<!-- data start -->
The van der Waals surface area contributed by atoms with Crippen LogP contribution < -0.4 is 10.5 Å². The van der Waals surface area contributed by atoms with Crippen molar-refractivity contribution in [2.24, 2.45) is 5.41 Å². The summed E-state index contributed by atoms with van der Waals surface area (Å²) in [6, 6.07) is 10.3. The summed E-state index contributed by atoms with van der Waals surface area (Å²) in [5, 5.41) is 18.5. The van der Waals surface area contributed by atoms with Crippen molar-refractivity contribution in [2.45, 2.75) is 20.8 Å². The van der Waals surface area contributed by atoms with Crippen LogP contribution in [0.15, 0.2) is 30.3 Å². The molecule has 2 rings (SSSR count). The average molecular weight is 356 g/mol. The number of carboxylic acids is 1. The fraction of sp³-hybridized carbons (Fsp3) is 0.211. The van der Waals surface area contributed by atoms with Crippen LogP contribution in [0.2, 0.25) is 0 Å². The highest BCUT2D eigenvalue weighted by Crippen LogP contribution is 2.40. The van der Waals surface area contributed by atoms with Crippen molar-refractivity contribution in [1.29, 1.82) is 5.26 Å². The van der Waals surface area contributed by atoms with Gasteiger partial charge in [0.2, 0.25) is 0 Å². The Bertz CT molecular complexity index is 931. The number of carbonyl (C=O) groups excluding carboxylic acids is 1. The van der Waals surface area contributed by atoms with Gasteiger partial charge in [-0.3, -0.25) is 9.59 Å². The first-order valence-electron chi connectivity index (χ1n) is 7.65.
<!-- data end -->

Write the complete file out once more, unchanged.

The van der Waals surface area contributed by atoms with Crippen LogP contribution < -0.4 is 10.5 Å². The van der Waals surface area contributed by atoms with Crippen molar-refractivity contribution in [2.24, 2.45) is 5.41 Å². The summed E-state index contributed by atoms with van der Waals surface area (Å²) in [6, 6.07) is 10.3. The summed E-state index contributed by atoms with van der Waals surface area (Å²) in [5, 5.41) is 18.5. The van der Waals surface area contributed by atoms with Crippen molar-refractivity contribution in [2.45, 2.75) is 20.8 Å². The van der Waals surface area contributed by atoms with Crippen LogP contribution in [0.15, 0.2) is 30.3 Å². The molecule has 2 rings (SSSR count). The average molecular weight is 356 g/mol. The number of carboxylic acids is 1. The fraction of sp³-hybridized carbons (Fsp3) is 0.211. The van der Waals surface area contributed by atoms with Crippen LogP contribution in [0.2, 0.25) is 0 Å². The highest BCUT2D eigenvalue weighted by Crippen LogP contribution is 2.40. The van der Waals surface area contributed by atoms with Crippen molar-refractivity contribution in [1.29, 1.82) is 5.26 Å². The van der Waals surface area contributed by atoms with Gasteiger partial charge in [0.2, 0.25) is 0 Å². The Bertz CT molecular complexity index is 931. The number of carbonyl (C=O) groups excluding carboxylic acids is 1. The van der Waals surface area contributed by atoms with Gasteiger partial charge in [-0.3, -0.25) is 9.59 Å². The first-order valence-electron chi connectivity index (χ1n) is 7.65.